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U.S. History to 1865

By Marcus Rediker at the University of Pittsburgh

U.S. History I is a survey of the major developments in the history of the United States from the colonial era, beginning in roughly 1600, through the outbreak of the Civil War in 1865. The course will focus on the interactions and conflicts among and between classes, races, genders, and cultures. Social history will be emphasized, but cultural, economic, political, and intellectual trends will also receive attention. Topics for discussion will range from witches to pirates, from riots to revolutions, from life in a Native American village to life on a plantation in both the great manor and slave quarters.

This course also seeks to teach and encourage students to think critically and creatively about the past, present, and future. We will explore early American history through novels, films, and scholarly works. We will examine different interpretations of the past, analyzing the disputes among historians and judging the merits of various arguments. Students will be encouraged to develop their own perspectives on the American experience.

The weekly format of the course is two lectures by the professor and one discussion section led by the teaching assistant. Discussions, to be held on Thursdays and Fridays, will focus on a particular theme or topic from the lectures and assigned readings. Class participation is crucial to the success of the course, so it is important that you attend both lectures and discussions regularly and that speak your mind. (I know a lot of professors say this; let me assure you that I mean it.) Grades will be given on participation, a mid-term examination, a short paper (details later), and a two-hour final exam, each making up one-fourth of the grade for the course as a whole.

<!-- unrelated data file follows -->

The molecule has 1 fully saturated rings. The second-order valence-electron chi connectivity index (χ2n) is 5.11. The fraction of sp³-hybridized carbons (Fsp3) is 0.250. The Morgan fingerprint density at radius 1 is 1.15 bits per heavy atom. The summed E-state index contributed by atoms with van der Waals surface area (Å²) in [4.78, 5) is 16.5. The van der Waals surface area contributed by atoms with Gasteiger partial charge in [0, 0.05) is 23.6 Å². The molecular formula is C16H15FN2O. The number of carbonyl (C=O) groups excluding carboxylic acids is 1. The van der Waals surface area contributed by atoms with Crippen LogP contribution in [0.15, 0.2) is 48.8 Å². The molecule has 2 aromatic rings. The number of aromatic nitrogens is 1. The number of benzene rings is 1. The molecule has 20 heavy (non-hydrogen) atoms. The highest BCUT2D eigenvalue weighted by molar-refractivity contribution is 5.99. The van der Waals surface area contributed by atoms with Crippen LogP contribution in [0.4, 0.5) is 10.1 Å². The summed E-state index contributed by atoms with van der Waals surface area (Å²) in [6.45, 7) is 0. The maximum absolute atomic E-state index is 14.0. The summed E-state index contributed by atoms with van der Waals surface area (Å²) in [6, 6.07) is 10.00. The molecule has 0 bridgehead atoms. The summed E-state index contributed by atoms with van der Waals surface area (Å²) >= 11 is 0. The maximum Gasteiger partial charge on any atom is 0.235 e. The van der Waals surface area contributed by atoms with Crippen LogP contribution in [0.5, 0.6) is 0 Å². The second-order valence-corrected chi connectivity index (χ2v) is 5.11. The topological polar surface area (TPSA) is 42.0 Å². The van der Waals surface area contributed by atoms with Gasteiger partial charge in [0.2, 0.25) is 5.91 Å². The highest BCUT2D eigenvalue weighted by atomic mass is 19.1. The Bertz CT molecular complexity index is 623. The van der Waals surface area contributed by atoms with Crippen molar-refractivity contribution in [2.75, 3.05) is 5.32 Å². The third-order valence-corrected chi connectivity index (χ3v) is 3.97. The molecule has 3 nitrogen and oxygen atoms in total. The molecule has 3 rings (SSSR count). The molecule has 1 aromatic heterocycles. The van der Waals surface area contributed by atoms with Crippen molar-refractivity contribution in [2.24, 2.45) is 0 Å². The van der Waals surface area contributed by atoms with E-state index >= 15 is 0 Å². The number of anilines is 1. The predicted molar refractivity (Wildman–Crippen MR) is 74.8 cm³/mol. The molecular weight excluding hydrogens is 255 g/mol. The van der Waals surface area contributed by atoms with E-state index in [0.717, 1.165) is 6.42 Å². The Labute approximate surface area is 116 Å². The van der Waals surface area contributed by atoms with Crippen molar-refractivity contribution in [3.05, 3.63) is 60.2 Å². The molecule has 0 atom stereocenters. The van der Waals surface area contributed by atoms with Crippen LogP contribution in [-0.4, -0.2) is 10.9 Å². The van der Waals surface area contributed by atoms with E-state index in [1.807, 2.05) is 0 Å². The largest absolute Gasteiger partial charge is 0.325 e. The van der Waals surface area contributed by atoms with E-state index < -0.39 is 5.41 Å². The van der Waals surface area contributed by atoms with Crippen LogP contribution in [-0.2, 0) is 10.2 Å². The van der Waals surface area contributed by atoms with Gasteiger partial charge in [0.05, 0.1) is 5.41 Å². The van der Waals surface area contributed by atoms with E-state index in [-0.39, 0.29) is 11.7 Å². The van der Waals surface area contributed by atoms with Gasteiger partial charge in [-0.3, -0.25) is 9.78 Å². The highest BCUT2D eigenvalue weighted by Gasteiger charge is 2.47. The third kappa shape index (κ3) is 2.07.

• Aphra Behn, Oroonoko; or, The Royal Slave.
  • Christopher Clark and Nancy Hewitt, Who Built America? Working People and the Nation’s Economy, Politics, Culture, and Society, vol. I (new edition).
  • Frederick Douglass, The Heroic Slave (1853).
  • Thomas Paine, Common Sense (1776).
  • Marcus Rediker, Villains of All Nations: Atlantic Pirates in the Golden Age (2004).